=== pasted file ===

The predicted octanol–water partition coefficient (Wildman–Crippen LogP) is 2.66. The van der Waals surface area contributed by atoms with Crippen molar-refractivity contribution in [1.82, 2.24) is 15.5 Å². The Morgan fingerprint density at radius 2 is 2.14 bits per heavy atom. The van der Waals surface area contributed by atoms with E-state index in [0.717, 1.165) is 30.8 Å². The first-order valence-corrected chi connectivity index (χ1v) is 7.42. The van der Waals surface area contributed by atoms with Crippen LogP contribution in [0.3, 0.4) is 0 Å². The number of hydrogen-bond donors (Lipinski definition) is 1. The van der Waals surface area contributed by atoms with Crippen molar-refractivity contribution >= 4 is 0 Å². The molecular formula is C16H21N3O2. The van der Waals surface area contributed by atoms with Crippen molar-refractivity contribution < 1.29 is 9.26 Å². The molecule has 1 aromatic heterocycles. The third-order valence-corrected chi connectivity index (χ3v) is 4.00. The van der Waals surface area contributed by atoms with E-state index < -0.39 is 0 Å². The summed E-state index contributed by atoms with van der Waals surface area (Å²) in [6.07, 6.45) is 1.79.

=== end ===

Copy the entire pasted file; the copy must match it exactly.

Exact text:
The predicted octanol–water partition coefficient (Wildman–Crippen LogP) is 2.66. The van der Waals surface area contributed by atoms with Crippen molar-refractivity contribution in [1.82, 2.24) is 15.5 Å². The Morgan fingerprint density at radius 2 is 2.14 bits per heavy atom. The van der Waals surface area contributed by atoms with E-state index in [0.717, 1.165) is 30.8 Å². The first-order valence-corrected chi connectivity index (χ1v) is 7.42. The van der Waals surface area contributed by atoms with Crippen LogP contribution in [0.3, 0.4) is 0 Å². The number of hydrogen-bond donors (Lipinski definition) is 1. The van der Waals surface area contributed by atoms with Crippen molar-refractivity contribution >= 4 is 0 Å². The molecular formula is C16H21N3O2. The van der Waals surface area contributed by atoms with Crippen molar-refractivity contribution < 1.29 is 9.26 Å². The molecule has 1 aromatic heterocycles. The third-order valence-corrected chi connectivity index (χ3v) is 4.00. The van der Waals surface area contributed by atoms with E-state index < -0.39 is 0 Å². The summed E-state index contributed by atoms with van der Waals surface area (Å²) in [6.07, 6.45) is 1.79.